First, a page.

Some people struggle with their personal relationships. Matthew Kelly, a New York Times best-selling author and spiritual public speaker, came to Northern Kentucky University Oct. 30 to explain why, from his book “The Seven Levels of Intimacy: The Art of Loving and the Joy of Being Loved.”
Kelly has written 12 books including his newest “Perfectly Yourself: 9 Lessons for Enduring Happiness.” Kelly travels the country and talks to students at high schools and universities with the Matthew Kelly Foundation’s Schools Project. NKU’s Catholic Newman Club sponsored Kelly’s visit.
As part of The Matthew Kelly Foundation’s Schools Project, Kelly gives out more than 50,000 copies of his books to students who attend his lectures to let students take a tangible part of his message with them. At NKU, the first 200 students who arrived received a copy of “The Seven Levels of Intimacy.”
“It is important to reach out to young people,” said Bethany Hawkins, a staff member with the Matthew Kelly Foundation. “The purpose is to give students a life direction.”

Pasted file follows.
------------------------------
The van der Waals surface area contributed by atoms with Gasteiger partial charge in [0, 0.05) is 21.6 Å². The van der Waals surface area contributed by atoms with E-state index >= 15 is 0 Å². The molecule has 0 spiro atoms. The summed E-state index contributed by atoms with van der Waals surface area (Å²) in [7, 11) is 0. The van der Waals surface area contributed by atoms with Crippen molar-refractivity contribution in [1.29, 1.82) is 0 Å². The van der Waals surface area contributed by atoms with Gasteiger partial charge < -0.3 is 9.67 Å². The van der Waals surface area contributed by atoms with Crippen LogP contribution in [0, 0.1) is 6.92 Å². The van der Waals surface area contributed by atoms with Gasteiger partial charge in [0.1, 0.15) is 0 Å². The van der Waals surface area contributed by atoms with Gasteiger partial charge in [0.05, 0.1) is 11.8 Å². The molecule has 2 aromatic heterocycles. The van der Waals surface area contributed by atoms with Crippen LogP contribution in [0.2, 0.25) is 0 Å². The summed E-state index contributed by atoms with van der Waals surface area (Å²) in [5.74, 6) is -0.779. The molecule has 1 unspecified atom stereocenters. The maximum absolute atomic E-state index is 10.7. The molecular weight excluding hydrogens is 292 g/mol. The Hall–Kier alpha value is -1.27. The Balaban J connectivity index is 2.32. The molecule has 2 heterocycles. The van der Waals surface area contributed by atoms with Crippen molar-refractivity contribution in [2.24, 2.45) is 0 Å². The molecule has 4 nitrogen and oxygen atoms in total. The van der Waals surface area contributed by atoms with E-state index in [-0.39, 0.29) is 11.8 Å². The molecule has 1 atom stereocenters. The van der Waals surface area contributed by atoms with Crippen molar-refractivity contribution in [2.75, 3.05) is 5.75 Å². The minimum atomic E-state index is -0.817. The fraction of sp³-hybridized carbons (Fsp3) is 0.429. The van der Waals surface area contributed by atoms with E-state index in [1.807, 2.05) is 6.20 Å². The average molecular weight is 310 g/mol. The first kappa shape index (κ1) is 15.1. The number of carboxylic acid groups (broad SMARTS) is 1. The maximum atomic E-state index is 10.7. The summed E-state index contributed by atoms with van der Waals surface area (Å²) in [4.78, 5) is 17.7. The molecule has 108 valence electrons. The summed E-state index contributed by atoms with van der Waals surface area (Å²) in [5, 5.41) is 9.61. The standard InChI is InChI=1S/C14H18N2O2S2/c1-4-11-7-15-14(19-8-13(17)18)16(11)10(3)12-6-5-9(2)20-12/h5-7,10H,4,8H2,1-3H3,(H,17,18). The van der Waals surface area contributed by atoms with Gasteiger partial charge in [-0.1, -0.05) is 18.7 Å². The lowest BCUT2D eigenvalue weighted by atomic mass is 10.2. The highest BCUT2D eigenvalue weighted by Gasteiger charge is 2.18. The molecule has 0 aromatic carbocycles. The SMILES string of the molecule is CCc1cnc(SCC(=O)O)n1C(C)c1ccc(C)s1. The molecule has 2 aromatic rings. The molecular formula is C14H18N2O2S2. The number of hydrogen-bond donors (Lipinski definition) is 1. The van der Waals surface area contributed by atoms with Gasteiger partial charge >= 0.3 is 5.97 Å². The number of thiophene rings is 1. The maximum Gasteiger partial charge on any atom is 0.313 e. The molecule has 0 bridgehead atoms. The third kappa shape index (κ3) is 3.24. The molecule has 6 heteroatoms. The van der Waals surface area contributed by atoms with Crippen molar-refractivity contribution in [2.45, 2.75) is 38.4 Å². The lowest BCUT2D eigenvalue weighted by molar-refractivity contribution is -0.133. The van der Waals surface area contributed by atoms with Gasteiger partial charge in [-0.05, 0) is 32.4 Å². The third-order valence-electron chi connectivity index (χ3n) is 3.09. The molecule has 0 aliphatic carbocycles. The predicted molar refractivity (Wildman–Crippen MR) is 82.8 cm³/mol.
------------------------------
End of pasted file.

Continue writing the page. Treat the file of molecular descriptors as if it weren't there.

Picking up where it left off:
The seven levels of intimacy Kelly discussed were given a precursor: Kelly’s definition of intimacy. “Sex is not intimacy,” Kelly said. “Our culture thinks that it is. Our culture thinks that sex and intimacy are the same thing. Sex does not guarantee intimacy. Intimacy is self-revelation; me revealing myself to you, and you revealing yourself to me.”
The real challenge, according to Kelly, is to get in a relationship where people become comfortable revealing themselves. Contemporary culture says to build a great relationship around common interests, but then if interests change, so do relationships.
To avoid this, people need to have a personal mission statement, or what Kelly calls, “a common unchanging purpose. Common interests are not enough.”
Kelly compared this common unchanging purpose to the U.S. Constitution. More than 200 years later, Americans have only amended 27 times. As people and as citizens, Americans are working toward becoming what Kelly calls “the best version of ourselves.” This should be the focus of everyone’s relationships.
Throughout Kelly’s speech, he described each of the seven levels of intimacy. These levels in order are clich